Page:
• Baba Ji 12 years ago

            I agree with all that you said.In JA i think ashutosh tried tobalance things as he showed some muslims evil but he also showed how weak the hindu kings were.Hindu king offers akbar to marry his daughter fearing a war.Mughals were glorified,shown stronger force,better strategists while hindu kings were shown weaklings who fight amongst themselves.

            I dont think anyone objected to Deepikas religion in BKB.yes as u said it had more to do with deepika’s stereotyped image more than anything.coud be true for even cocktail.But making her veronica was not required,she wud have been passable even as a hindu.Her on screen slutty image is overwhelming,Ppl dont look what religion she belongs too when she is in chaddis. 😀

  2. sputnik 12 years ago

    Saif’s interview on criticism of Cocktail.

    “Cocktail is not a great film but a charming film.” As always Saif Ali Khan retains his sanity in success. The film has conjured up good numbers at the box office giving Saif a well-deserved hit after a series of strong performances in not-so-powerful films. Saif says he was not the first choice for the role of Gautam. “I was producing it but as an actor I made a last minute entry into the film as after playing some dark characters in Kurbaan, Aarakshan and Agent Vinod I wanted to be part of something light-hearted. What impressed me about Gautam was that the guy has a dodgy morality as he tries to jump from one girl to another in the same house, but he is innocent enough to feel that everything will be sorted out if he will share his change of heart openly.”

    Saif knows that most people have found the second half quite predictable. “It is very difficult to find a perfect screenplay.” True. In fact Gautam predicts the predictability of ensuing problems in the film. “Dialogues are the USP of the film. We made the story we got. As a producer I don’t interfere but I did ask and was told we are making a love story and not a thriller!” he laughs. But in the process Veronica’s boldness is reduced to a superficial level. After all the audacity of breaking the mould of Hindi film heroine, her ultimate aim remains to be married and conform to what is considered normal. “That there is life without marriage for a career woman is still a very niche thought and doesn’t suit a commercial story. Veronica doesn’t know what family bonds mean, what they can do and when she gets an experience she likes to be part of the process. Even from the societal point of view it is nice to be bold and wild at 20, but when you turn 40 or 50 you do need somebody.”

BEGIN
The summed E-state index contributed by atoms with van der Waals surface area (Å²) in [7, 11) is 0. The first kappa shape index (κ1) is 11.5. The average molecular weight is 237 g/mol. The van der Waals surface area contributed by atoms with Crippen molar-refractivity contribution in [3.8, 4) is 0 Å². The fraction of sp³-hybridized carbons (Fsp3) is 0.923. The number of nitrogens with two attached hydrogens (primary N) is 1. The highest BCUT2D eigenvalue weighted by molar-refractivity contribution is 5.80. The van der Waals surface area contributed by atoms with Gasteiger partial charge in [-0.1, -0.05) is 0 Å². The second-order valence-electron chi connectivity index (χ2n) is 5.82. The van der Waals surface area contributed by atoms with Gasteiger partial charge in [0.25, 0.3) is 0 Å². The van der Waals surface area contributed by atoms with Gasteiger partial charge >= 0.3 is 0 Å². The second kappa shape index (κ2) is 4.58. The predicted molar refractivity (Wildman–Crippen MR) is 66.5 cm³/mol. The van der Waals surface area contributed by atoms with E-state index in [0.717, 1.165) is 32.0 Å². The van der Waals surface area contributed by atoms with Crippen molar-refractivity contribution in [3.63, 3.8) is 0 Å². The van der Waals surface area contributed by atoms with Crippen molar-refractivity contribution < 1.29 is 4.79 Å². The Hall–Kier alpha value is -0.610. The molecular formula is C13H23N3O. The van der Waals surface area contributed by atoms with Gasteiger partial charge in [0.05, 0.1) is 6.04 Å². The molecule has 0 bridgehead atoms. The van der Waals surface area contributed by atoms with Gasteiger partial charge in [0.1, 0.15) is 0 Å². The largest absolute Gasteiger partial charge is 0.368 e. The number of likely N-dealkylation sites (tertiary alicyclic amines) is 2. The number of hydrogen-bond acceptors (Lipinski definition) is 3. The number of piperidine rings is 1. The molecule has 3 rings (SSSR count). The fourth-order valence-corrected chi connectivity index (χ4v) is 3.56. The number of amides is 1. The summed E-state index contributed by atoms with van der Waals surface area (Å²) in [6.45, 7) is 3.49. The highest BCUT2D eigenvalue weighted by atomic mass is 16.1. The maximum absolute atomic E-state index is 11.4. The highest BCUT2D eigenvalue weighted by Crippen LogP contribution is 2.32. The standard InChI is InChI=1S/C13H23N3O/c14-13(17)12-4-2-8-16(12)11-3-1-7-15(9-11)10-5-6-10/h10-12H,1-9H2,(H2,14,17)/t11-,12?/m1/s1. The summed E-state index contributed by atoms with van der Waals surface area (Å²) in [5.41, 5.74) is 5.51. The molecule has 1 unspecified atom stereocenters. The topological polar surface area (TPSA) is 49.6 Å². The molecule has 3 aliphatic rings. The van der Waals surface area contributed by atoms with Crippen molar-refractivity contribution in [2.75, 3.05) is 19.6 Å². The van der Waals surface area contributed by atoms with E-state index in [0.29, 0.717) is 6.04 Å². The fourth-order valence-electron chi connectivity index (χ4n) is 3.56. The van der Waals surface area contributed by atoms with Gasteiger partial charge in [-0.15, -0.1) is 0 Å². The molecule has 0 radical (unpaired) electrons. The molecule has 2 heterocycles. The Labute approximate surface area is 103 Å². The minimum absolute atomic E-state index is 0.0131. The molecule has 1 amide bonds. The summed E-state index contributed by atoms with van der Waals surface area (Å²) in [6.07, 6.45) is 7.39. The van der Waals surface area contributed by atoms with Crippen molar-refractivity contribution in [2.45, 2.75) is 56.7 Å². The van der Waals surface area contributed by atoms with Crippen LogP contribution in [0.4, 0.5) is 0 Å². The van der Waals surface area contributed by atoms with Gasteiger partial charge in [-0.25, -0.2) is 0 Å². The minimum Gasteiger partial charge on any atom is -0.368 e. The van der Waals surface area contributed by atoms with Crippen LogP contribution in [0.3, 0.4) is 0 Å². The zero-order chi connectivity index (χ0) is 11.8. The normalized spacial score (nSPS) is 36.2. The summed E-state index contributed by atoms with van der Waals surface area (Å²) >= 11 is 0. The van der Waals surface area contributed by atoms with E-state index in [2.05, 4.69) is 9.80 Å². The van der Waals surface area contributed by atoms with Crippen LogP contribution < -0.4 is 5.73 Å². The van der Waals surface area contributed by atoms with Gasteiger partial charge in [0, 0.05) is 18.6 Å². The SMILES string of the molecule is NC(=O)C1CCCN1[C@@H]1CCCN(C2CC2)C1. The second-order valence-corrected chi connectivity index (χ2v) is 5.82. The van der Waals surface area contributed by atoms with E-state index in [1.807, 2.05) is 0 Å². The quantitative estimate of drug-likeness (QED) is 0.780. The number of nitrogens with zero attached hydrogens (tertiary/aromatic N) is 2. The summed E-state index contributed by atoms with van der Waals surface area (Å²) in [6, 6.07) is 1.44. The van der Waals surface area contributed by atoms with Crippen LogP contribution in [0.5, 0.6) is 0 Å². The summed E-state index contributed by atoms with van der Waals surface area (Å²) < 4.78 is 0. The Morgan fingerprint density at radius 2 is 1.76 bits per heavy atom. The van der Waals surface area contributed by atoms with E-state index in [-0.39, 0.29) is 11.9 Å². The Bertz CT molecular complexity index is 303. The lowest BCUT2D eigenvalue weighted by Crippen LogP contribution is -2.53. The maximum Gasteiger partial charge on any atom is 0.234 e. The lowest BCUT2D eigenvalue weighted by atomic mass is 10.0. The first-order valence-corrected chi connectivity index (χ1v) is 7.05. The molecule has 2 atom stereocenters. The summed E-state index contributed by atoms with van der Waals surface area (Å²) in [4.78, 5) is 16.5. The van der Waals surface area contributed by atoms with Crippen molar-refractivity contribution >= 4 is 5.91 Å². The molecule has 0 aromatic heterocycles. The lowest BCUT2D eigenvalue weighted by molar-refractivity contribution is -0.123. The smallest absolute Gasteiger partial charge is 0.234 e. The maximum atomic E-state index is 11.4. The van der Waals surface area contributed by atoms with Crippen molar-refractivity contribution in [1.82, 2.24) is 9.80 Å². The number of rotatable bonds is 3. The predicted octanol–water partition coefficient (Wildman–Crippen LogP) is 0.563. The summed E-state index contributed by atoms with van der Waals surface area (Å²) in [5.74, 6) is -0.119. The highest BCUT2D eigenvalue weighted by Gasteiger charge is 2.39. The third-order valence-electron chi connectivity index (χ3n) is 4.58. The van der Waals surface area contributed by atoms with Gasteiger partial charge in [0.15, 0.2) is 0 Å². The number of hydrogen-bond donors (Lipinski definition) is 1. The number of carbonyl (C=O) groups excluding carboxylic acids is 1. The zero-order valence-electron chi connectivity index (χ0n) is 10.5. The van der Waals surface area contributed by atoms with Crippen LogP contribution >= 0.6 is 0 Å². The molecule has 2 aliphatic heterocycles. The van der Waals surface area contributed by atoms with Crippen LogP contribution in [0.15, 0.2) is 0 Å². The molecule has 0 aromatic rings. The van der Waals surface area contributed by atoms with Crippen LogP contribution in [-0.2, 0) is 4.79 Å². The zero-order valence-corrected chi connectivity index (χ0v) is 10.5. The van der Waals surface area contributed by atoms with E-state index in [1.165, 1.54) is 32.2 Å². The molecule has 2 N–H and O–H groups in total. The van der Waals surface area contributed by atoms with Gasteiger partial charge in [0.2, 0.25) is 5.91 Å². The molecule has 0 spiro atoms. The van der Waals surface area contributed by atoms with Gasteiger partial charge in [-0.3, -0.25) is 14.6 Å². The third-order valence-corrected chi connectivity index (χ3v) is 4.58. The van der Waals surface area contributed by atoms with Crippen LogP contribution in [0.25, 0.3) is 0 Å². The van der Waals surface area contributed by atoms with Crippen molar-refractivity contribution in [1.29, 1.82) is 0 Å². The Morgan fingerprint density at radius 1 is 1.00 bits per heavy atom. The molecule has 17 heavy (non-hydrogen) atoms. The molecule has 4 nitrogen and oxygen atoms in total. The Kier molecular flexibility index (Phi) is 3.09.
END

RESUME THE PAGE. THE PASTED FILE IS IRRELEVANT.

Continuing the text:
Unlike Agent Vinod, this time the promotion was carefully carved out and promised what the film was going to deliver. Saif agrees Agent Vinod’s promos, which presented him as a lot more colourful guy than he actually turned out to be, were a bit misleading but as a film he stands by the vision of director Sriram Raghavan. “It gave me my career’s biggest opening but we knew from the beginning we are not pandering to popular sentiments. In this business sometimes you win, sometimes you lose but you need to be true to your bread and butter…One day I might return as a secret agent.”

    By Bollywood standards he is not that old but in close ups the number 40 creeps up in mind. “I am not old by Hollywood standards either. I am younger than Johnny Depp and Tom Cruise. I agree I need to be bit leaner and fitter but I totally identify with the character. I feel as young at heart as Gautam. And my mother (Sharmila Tagore) said if you take out any one of the three, the cocktail will lose its impact. She felt that age does show in a few scenes but it adds to the quirkiness of Gautam. That he is aging but is not able to decide. How is that for an argument?”